Thousand Foot Krutch

Thousand Foot Krutch
I love this band. I listen to them daily. Even though we are looking at another camera, we all look like we're alert for it being a fan signing and it's 11:30 p.m. on a Friday.

14 February 2011

The Eagle succeeds and pleased me very much

By Rachel Weatherford

Director Kevin Macdonald turns an action-packed novel into a gripping movie that explores a young Roman centurion’s drive to redeem his family honor by finding and returning a famed golden eagle to Rome, lost when Flavius Aquila, Marcus Flavius Aquila’ father, and his legion disappeared in northern Britain 20 years earlier. His loyal slave Esca accompanies him, and they must cross Hadrian’s Wall and enter the wilds of northern Britain (modern-day Scotland). In the process he discovers the goodness of humanity – and the brutality of it.

Injured in battle, the younger Aquila is tired of sitting around and suffering because of his father’s loss. He tells a Roman senator that he will either find and return the Eagle and the remaining legionnaires, or die trying. He finds the Eagle of the Ninth, learning of his father’s bravery and honor in his final moments of battle. As they flee to the safety of the other side of the wall, Esca and Aquila are being hunted by the Blue Seal people for stealing the eagle back and because they feel Esca betrayed them. When he becomes injured and cannot go on, and tells Esca to go without him, Esca says he will not leave unless Aquila frees him. Aquila frees Esca. Esca then runs away and returns with the remnants of Aquila’s father’s army to make one last stand as Romans against the tribe.

Channing Tatum stars as Marcus Aquila. Jamie Bell is Esca. Tatum isn’t just eye candy like people might assume but has an actual backbone.

Tatum’s character does some brutal things, like stabbing a fleeing boy, a soldier, who couldn’t have been more than thirteen. He also does some great things, like saving Bell from certain death in the gladiatorial ring, who becomes his slave and best friend by the end of the movie. He also risks his life to save his men multiple times, and he is an intelligent, great and brave commander, even though at certain parts the audience seems to wonder if he’s going to make a terrible mistake just like his father and shame his family forever.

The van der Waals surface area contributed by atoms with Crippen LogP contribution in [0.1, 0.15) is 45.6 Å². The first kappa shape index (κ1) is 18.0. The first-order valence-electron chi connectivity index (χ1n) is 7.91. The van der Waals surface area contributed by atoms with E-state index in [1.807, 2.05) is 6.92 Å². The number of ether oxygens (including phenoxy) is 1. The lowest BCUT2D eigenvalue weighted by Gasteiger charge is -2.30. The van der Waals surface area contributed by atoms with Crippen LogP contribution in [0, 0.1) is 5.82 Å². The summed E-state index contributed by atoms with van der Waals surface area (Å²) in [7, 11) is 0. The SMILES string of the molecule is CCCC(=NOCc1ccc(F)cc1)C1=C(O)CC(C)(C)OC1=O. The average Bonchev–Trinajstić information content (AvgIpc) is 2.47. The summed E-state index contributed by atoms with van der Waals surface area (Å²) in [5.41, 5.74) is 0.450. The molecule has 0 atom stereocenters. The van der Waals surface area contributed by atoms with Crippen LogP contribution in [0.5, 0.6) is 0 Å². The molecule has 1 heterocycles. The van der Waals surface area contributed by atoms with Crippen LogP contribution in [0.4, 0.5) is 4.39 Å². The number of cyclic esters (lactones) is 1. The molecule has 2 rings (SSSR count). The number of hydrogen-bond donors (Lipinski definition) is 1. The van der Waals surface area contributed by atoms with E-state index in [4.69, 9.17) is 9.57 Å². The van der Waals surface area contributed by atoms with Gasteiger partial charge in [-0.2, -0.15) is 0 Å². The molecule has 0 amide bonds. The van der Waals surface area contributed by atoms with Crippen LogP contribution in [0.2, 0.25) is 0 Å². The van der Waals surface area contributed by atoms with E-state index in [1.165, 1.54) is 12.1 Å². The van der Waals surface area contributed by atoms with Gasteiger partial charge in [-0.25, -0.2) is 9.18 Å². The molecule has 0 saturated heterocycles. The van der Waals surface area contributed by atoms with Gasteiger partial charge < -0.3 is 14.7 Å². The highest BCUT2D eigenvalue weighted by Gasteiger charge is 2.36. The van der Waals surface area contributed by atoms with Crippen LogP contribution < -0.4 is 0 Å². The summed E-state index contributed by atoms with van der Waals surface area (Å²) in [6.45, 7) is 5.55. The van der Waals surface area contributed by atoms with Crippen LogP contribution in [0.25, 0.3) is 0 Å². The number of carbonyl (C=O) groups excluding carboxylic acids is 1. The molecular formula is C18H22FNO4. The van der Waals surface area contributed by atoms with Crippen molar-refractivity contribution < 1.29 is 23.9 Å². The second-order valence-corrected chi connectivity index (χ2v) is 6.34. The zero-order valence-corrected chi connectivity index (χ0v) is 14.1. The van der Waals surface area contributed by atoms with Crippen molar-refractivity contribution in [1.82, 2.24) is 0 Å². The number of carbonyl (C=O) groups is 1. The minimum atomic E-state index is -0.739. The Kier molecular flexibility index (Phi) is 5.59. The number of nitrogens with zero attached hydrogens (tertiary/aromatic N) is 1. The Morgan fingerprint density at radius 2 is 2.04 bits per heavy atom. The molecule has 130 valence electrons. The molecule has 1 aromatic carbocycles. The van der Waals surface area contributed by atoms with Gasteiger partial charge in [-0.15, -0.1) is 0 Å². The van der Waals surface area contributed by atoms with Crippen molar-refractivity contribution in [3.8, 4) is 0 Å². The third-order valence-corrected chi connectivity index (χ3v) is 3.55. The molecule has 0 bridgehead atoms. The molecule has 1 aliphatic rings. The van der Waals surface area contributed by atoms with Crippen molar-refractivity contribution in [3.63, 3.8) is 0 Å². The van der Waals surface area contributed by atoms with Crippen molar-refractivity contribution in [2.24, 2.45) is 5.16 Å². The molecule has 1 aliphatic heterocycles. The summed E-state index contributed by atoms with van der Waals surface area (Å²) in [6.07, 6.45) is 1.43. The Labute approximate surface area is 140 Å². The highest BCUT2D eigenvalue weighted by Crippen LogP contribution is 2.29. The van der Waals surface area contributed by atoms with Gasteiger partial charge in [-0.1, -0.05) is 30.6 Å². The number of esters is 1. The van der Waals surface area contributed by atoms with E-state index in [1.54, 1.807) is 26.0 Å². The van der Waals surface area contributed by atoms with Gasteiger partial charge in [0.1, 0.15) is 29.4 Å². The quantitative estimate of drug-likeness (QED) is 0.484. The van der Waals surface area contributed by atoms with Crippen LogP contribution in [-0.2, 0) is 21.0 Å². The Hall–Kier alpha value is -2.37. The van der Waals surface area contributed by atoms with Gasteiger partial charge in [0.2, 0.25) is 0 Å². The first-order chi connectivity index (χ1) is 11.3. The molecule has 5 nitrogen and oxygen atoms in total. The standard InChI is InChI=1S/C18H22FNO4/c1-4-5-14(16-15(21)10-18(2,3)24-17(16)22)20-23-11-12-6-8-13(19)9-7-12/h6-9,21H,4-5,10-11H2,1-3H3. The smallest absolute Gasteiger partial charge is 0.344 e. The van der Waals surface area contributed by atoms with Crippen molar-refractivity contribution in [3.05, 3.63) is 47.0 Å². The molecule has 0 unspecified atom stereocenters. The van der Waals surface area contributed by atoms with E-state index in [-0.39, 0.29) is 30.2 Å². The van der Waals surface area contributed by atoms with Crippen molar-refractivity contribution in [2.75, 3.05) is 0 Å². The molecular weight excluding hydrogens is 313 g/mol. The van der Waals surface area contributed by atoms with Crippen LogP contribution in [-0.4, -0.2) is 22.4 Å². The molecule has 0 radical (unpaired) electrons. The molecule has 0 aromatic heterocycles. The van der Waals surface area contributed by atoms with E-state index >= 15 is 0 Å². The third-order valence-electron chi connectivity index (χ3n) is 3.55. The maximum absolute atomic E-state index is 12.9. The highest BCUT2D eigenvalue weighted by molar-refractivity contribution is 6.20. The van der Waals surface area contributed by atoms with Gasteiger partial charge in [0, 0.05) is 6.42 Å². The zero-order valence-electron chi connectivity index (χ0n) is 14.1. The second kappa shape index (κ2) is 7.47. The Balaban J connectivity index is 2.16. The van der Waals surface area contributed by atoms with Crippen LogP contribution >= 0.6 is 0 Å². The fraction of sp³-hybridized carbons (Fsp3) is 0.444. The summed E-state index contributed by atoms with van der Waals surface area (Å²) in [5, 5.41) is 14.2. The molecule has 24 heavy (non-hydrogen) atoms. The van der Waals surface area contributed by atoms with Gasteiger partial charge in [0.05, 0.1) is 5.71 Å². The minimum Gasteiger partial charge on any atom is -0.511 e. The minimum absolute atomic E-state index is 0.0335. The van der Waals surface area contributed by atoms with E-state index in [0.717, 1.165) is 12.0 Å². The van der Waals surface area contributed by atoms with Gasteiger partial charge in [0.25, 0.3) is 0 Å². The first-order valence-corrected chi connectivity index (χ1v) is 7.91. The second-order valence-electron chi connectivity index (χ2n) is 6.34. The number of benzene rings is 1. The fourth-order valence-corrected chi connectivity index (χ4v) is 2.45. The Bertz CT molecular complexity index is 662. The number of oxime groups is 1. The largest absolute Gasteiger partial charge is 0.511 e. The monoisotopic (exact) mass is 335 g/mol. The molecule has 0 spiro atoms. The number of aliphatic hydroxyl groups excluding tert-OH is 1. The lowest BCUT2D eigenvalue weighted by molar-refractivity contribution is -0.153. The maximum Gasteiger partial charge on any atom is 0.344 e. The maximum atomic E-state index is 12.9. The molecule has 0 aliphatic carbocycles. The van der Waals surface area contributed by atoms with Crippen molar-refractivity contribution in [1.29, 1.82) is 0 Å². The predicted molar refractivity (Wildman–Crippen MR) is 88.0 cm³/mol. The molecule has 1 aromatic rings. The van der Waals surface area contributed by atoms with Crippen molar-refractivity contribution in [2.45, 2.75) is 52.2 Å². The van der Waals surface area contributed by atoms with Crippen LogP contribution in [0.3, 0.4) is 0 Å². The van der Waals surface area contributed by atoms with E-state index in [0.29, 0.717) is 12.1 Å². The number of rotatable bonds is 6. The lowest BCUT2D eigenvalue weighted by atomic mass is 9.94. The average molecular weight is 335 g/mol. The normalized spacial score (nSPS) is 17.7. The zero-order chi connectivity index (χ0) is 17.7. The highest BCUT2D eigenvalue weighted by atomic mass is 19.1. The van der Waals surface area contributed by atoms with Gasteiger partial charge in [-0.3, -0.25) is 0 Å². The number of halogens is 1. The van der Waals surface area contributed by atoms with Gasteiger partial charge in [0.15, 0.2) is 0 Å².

The movie, surprisingly, has very few sexual scenes, the most disturbing of which was a ritual by the tribes of Britain in welcoming their leader. The movie did have a lot of sexual innuendos and references to outside encounters. There was no female lead character at any point in the movie, and the scenes with women were of them either attending gladiatorial games or standing outside silently while the male members of their tribes tramped past.

There was only one noticeable cuss word.

However, the movie does include extensive scenes of violence and war. Considering this takes place in Britain when military-minded Rome wanted to conquer the world, it makes sense. An interesting note is that the movie does not actually show much of the killing on-screen, except when Tatum drowns the enemy leader of the Blue Seal people, although the viewers are well aware of what is going on off the screen. There’s moments when it seems like they will show something, and then the camera will flip around to one of the other characters and then back to the now dead person. Also, apparently no one in the movie appreciates children, because several of them are killed on-screen and off-screen, one by his own father.

The costumes looked as if they got the smallest budget, and the set design of the houses looked far too modern. The indenginous tribes were portrayed as total savages, which served to make the Romans look less brutal, but in truth the Romans were extremely vicious and ordered soldiers who let nothing stand in the way of conquering everyone.

Despite a couple obvious flaws, I wasn’t asking for my eight dollars back, and neither was anyone else in the theater.

Praying you have faith, hope, and love always,


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